7. Your song "Nightmare at 20,000 Feet" is obviously influenced to some degree by the classic short story written by Robert Matheson with the Twilight Zone TV episode starring William Shatner while "Atom Smashers" has a video at the San Diego Comic Con. How much does your love of science fiction and comic books play a part in your music?
I like to draw ideas from anywhere I can. So when I’m going through a big sci-fi phase that stuff will definitely come out in my writing. I also think that science fiction is just a great metaphorical playground. For a long time I wrote sort of straight love and heart-break songs, but that got pretty boring pretty fast, so I’m always looking for new stories or metaphors to build my songs around, and genres like sci-fi or magical realism provide great tools to play with.
8. Six months ago when I saw you live, you described "Atom Smashers" as your answer to Billy Joel's "We Didn't Start The Fire." Part of me hear it as a post-9/11 response to U.S. politics. Can you describe a little meaning about the song?
I was mostly joking when I said that, but in a way it’s kind of true. Both of them are sort of ‘list songs’ rattling off images in order to create a cumulative picture. Billy was just trying to write a rap about American history or something. I think I was trying to say something about the way we’re inundated with pop culture, and politics, and human tragedy these days, until they all just become equivalent, and thus meaningless. And that the effect of all of that can be really dehumanizing in a way. That all sounds a little too pretentious though. It really is just a pop song.
9. Has anyone ever told you that your opening to "Such A Beautiful Thing" seems similar to the music played during the CBS coverage of The Masters golf tournament? What's the strangest inspiration you've ever had for a song?
Ha! I’ve never heard that before. I’ve never actually watched The Masters. But I’m surprised my dad never said anything, because he’s a real golf nut.
I don’t’ really know what my strangest inspiration has been, but I’ve been trying to write a song forever about the wreck of the U.S.S. Indianapolis but have never been able to pull it off. Some stuff is just too tragic. But I thought the irony behind the story of a secret naval mission to drop of the atomic bomb that ended up with most of the crew getting eaten by sharks would make for a really interesting song.
10. The song "All You Ever Do" contains a lyric directed toward Collinsville "I wanna walk Vandalia Avenue / Holding hands just like we used to do / Don't like the weak women or the ignorant men/ Baby, what's a little nigger joke between friends?" Is the song based more on your experience growing up there or a general take on most people's take on their own upbringing?
I think that song came out of a lot of frustration I had growing up in a small town. It was one of the first character based songs I wrote that wasn’t from my point of view. The protagonist is supposed to be a small-minded hick à la Randy Newman’s song ‘Rednecks’ who can’t understand why anyone would want to leave a small town, while he unknowingly points out everything that’s wrong with staying there. The weird thing is that I can see now how that song also reveals some of my own prejudices against where I grew up, and some of my own small-mindedness.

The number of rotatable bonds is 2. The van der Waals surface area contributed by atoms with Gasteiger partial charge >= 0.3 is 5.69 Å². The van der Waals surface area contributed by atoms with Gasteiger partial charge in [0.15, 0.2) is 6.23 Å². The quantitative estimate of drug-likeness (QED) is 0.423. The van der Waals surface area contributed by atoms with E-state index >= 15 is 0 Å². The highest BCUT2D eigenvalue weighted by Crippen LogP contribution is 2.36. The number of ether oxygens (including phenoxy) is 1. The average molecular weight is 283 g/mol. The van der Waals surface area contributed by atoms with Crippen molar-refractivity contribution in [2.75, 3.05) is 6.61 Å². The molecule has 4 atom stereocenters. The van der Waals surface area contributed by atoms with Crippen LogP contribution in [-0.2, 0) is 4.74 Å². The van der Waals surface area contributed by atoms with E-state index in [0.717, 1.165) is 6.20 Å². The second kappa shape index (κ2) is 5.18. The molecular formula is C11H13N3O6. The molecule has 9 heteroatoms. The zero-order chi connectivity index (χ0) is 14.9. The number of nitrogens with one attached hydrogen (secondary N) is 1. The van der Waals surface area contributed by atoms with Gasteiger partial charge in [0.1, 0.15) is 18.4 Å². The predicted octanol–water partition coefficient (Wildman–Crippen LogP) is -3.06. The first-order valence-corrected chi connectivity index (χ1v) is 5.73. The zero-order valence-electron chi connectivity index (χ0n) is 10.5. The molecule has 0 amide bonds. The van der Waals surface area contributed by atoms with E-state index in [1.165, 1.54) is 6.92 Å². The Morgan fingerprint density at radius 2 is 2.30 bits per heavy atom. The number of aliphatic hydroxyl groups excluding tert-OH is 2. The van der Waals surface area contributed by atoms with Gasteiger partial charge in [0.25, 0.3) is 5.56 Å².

11. Ironically, my favorite song of yours is "You Are My Favorite Song" as I love the '60s pop feel, musical references in the lyrics and the bouncy nature of the rhythm section. I especially like the Beatles nod at the break. What's your favorite song of yours - or at least favorite to play live?
My favorite song is always whatever I’ve just written. By the time something makes it on to a record it’s usually lost it’s novelty for me and I’m ready to move onto the next thing. There are a lot of songs that I’m still really fond of though. I never get tired of Signal/Noise, or Farewell To Arms, or even something simple like Untitled No. 1, which are all songs where I fell like I did something new for myself or opened up something lyrically or musically that I hadn’t done before – though I’m probably the only one who knows what those things are in those songs.
12. I know you play piano as well yet most of your songs seem guitar-centric. Do you write most of your songs on guitar? Do you ever write on the piano?
I write mostly on guitar, but I love writing on piano and have been trying to do it a lot more recently.
13. Now that you're married (happily I assume) do you find that the songs that you write now are more optimistic regarding love since you've found it yourself?
I don’t know if the songs are more optimistic, but I definitely have to look elsewhere if I want to write something dark. I’ve gotten a lot of mileage out of damaged relationships in the past, but sabotaging your relationship so that you can play tortured artist isn’t really an option when you’re married. So I think being married has been great for me as a writer because I’ve had to get more creative and really draw on other aspects of my life and personality to create songs that will still connect with people on an emotional level.
14. At your show in St. Louis six months ago you played a few new songs ("When We Were Young", "Try Not To Die" and "Last Days") though none show up on the new compilation. How is the writing coming along for your new proposed record? Do you plan on recording soon? When could we expect a new album?
Well, there a few new things on the compilation, just not those songs. But I’m always writing and recording. Right now I’m working on a project with a few musicians in Oslo, but since I’m not over there on a permanent basis that one is really slow going. As far as when to expect a new record, I hope I can get back in the studio after I’m done touring this summer and maybe get something out next year.
15. Now that you've released a 'Best of' compilation, do you have enough songs in the "vaults" that you expect that one day you'll release a boxset or does that seem too self-serving (i.e. Barenaked Ladies' song "Boxset")?
I’m not sure anything could be more self-serving than a relatively unknown artist releasing a ‘greatest hits’ record, and I’ve already got that covered. For better or worse, I release pretty much anything of quality that I record, so if I haven’t let it out of the vaults yet, chances are I never will.